Quote:KITCHENER — Two controversial apartment project plans along the planned LRT route have been modified and return to Kitchener council on Monday with staff recommendations for approval.

On Sept. 15, city council heard objections from neighbouring property owners and deferred considering approval of twin, highrise apartment towers at 100 Victoria St. S., and a smaller building at 100 Walter St. beside King Edward School.

Both projects have been reshaped in an effort to appease neighbouring property owners worried about the height of the buildings. Both also include more units, say city staff reports going to the 7 p.m. council meeting at City Hall, 200 King St. W.

Momentum Development's project on Victoria near King Street started with two residential towers, at 16 and 19 storeys each, including three storeys of retail space at the base. The revamped plan now has towers of 17 and 21 storeys, and moves the buildings away from an abutting property line along Arthur Place. The number of residential units has increased from 276 to 306, while the commercial space was reduced.

The minimum setback from Arthur Place was originally 1.1 metres. Now it's 12 metres.

Lakeshore group also plans an apartment tower on the abutting Arthur Street property. It sent a letter to the council meeting, asking that Momentum's project be put on hold until the city develops comprehensive "tower separation guidelines" that both it and Momentum must follow.

City staff recommend the revamped Momentum project be approved now, after reviewing tower separation guideline in other similar-sized cities.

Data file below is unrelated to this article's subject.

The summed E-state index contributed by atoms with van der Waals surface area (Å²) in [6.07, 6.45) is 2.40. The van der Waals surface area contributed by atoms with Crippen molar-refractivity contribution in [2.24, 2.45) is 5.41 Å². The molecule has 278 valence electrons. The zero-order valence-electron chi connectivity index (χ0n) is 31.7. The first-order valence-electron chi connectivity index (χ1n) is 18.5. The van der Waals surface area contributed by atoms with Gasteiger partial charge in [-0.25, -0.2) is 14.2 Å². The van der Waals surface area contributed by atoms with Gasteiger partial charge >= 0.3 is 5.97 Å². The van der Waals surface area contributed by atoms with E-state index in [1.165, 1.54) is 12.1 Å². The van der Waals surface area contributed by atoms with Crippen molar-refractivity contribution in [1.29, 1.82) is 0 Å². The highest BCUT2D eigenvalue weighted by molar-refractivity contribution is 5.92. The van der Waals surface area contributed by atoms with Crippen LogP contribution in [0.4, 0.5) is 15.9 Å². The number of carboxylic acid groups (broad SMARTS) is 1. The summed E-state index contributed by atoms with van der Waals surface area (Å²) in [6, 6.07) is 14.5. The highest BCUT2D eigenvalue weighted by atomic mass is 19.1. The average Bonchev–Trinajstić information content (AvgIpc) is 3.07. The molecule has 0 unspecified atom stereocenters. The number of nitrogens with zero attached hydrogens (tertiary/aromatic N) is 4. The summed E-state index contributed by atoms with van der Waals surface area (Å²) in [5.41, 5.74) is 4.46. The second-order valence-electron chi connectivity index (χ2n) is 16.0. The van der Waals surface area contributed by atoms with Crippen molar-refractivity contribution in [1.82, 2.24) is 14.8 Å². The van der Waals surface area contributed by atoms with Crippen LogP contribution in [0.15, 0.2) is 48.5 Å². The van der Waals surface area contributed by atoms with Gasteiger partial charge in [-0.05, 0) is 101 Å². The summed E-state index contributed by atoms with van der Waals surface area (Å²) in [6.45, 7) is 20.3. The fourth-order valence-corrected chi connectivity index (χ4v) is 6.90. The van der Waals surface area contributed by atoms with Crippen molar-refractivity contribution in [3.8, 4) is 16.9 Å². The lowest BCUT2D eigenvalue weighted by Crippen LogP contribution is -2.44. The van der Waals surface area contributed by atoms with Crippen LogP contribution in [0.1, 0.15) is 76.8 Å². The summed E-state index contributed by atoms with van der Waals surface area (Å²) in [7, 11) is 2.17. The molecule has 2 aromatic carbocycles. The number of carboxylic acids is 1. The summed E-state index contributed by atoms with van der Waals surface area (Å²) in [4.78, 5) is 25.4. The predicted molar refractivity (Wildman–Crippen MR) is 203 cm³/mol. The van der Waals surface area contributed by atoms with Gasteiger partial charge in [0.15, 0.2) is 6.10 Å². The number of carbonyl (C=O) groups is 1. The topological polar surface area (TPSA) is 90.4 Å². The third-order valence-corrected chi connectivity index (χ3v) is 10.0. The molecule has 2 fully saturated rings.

Vanguard Developments now wants to build a five-storey, 34-unit building in a century-old neighbourhood of two-storey homes on Walter Street. The previous proposal called for a six-storey building with 31 larger apartments.

City staff recommend approval for Vanguard's plan as well, even though zoning for the area only allows a three-storey building.

Both projects are within walking distance of the planned light rail transit line along King Street through that area of Kitchener.
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#21
More, smaller units vs. an extra storey. I doubt the neighbours will be mollified, but we'll see on Monday.
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#22
Kind of a shame to see a reduction of commercial space on Victoria though.
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#23
My understanding of the process is that if Council fails to pass these two projects that the developers would go to the OMB which would give the City of Kitchener less say in the outcomes.
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#24
The owner of the Arthur Pl properties has already said if they ARE passed he'll take the city to the OMB
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#25
Did this get approved last night?
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#26
Echoing Spokes' question, does anyone know what happened to this project? I wouldn't be surprised if Council deferred this matter again.
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#27
As per the Council Minutes from November 17th, City Council approved the revised 5-storey multiple dwelling with 34 units, rather than the original 6-storey multiple dwelling with 31 units. Unfortunately, the 3-bedroom units that were slated for the original development proposal were not included in the revised proposal.
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#28
Do we know how many parking spots are planned? I'm glad this has passed, but it's not so nice that no larger units were included as a result of neighbours' comments. Still, if there is not an over-abundance of parking, I would say this is a good development.
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#29
I'm pretty sure that there were 34 parking spots planned as part of the original development proposal and that the number of parking spots has stayed the same for the revised proposal.
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#30
Thanks. More than one spot per unit? Yuck.